The sounds of another person ring through the corridor beyond the garbage heap. She turns to see who approaches. “Ah,” says the shining face of someone she does not know although she does feel as though she must know him, “I’m so sorry that I don’t have any work for you this session,” the shining face laments. “May I, at the very least, take you out to dinner. I really do wish I could’ve given you the work. I love to send my money into the hands of people I love,” the shining face exclaims a little too loudly. Confusion. “I,” she begins, but the man cuts her off. “She doesn’t care. It doesn’t matter,” the man shouts with a dismissive flick of his wrist. “Well, just come on by for dinner whenever you have a chance,” the shining face blurts out over the heap as the face continues its ascent up the stairs. The man, still perched on the dusty sill, wonders aloud, “Is she supposed to be here now?” “As opposed to when?” she whispers. “Where were you just before you arrived here?” the man asks, and then finally corrects, “the old man.” “I was walking through a dark corridor with …“ she starts, but the old man cuts her off again. “So you did receive my message!” “I received a message. Then I went to go pick up the package, but when I got there …” “That goddamn corridor!” the old man shouts. She knows that this old man has the answer to the only question for which she needs an answer, but she does not know the question. “Yes,” quietly now, the old man speaks gently, “I do have the answer, but I cannot help you until you know the question.” “Do …” she begins. “No,” the old man replies.

They share the space of the cluttered room, the old man still at the sill, she standing on one of the only bare squares of floor. Through the dusty window she can see the glittery sunlight force its significance between the tiny cracks where the dust has not infected. She looks down at her shoes; they are of the dirty sort with which she is less comfortable. She watches the old man think. The realization that she will, unfortunately, have to wait in this … filthy place for an unknowable amount of time dawns on her. “Yes,” the old man states. “There is a room over there that is less, as you put it, filthy. Come.” She carefully follows the old man into a much nicer room that’s filled with ancient technology and plant-based materials. The only pieces of furniture are a bright purple velvet wingback chair, a piano stool unaccompanied by a piano, a large dining table unaccompanied by chairs, and a small table barely large enough to house one large lamp. “No, there is no bed in this place,” the old man answers, “but there is food. Are you hungry?” “Yes,” she responds with curiosity.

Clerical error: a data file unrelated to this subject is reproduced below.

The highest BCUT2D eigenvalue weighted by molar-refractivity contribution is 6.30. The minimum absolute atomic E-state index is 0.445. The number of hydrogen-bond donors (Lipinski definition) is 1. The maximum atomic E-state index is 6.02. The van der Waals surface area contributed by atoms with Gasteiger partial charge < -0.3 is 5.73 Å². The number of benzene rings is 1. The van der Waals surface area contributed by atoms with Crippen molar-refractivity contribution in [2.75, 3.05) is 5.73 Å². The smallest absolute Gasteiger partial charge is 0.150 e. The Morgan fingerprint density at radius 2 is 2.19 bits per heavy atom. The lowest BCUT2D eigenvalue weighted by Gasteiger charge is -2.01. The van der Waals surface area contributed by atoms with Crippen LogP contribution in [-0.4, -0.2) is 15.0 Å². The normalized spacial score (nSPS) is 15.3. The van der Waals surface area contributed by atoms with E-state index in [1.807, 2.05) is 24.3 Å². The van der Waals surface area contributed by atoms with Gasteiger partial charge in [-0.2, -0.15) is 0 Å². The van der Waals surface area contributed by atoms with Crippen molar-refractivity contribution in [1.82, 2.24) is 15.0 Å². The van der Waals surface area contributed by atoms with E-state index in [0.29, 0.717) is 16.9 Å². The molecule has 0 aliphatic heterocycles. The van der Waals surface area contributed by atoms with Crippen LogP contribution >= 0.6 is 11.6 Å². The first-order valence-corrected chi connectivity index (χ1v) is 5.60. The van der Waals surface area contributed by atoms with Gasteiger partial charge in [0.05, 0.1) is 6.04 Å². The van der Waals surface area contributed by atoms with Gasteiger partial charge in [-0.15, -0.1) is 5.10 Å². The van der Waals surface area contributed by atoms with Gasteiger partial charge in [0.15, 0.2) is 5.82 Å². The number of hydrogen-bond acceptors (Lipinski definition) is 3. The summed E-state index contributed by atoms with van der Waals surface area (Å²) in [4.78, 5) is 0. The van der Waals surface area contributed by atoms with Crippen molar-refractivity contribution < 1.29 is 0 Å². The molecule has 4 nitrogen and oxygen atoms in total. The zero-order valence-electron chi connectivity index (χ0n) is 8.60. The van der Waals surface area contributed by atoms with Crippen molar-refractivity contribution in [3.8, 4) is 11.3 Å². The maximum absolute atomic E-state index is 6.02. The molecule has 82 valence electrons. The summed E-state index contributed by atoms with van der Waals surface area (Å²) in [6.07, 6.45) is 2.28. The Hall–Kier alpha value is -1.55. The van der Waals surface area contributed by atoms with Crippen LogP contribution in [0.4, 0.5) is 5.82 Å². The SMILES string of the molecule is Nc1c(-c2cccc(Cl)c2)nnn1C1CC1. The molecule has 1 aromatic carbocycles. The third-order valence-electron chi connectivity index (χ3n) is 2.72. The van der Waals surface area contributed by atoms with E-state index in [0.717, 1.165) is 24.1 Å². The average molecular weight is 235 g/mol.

She thinks about what it is that she even wants to eat. “It’s difficult to know such a thing at this point,” the old man interjects between her thoughts. “What’s the first thing that comes to mind when you think ‘food’?” Sandwich, she thinks softly in her mind. “A …” she begins. “Ah yes,” the old man concludes, “Good choice.” The old man leaves her in the velvet chair with knowing eyes. She feels … she feels …

It’s warm. Mox’s tree stands alone, distant in a grassy field lit by the sun’s evening glow. Air rushes by, caresses her face in a swirl of comfort. She closes her eyes and takes a deep breath of the fresh air. Exhale. Clouds form. With the flash of cracking thunder, a storm billows instantaneously over her. The sun, darkened, retreats. Her eyes burn. The stream of a familiar voice reverberates throughout the field. Muted, faded, the green of the grass turns pale. She runs toward the tree as it, too, loses its vibrant saturation. Colorless, the grey-scale off of which everything now no longer bounces the sun’s magnificent light strikes her with a vomitous ache. She stops and keels over. “You cannot know that which cannot be known,” the wind whispers as it blows through her hair. She blinks a single tear from her searing, watering eyes.

Cold and stale air hits her face. She opens her eyes to see the old man standing before her with a plate and cup in hand. “How,” she mutters. “It’s only been a few minutes,” the old man answers, “Relax.” “I …” she begins again. “Mox cannot remain hidden for much longer,” the old man responds. She feels something. With a little understanding that her words mean nothing to this man (old man), she begins a thought, Why am I here? “I cannot know that which cannot be known,” the old man replies. “Focus on what you do know, without doubt,” the old man instructs as he hands her the plate with a rudimentary sandwich made of flat bread, an orange sauce and something else she prefers not to know, “And eat this.” But what is it?, runs cooly through her mind. “Bread and cheese,” the man states flatly. Oh, thank you, she thanks in thought.

“Now, tell me about this tree,” the old man demands ever so benevolently while making a seat out of a stack of books and other plant-based materials. It’s not a tree. “What does it represent then?” I’m not to tell details to strangers. “I am not a stranger.” I have doubts. “Very well, then. Does it have a physical location?” Mind clear, she sits silently and eats her sandwich. Then she wonders how she can keep her mind so free of thought, but wait, this is a thought she is having now. The old man chuckles amicably. “Interesting,” the old man speaks aloud. Silence. “I’ll tell you if you really want to know,” the old man offers. Tell me what? “How it is that you can keep your mind so clear.” Does it matter? “Of course not.” Silence.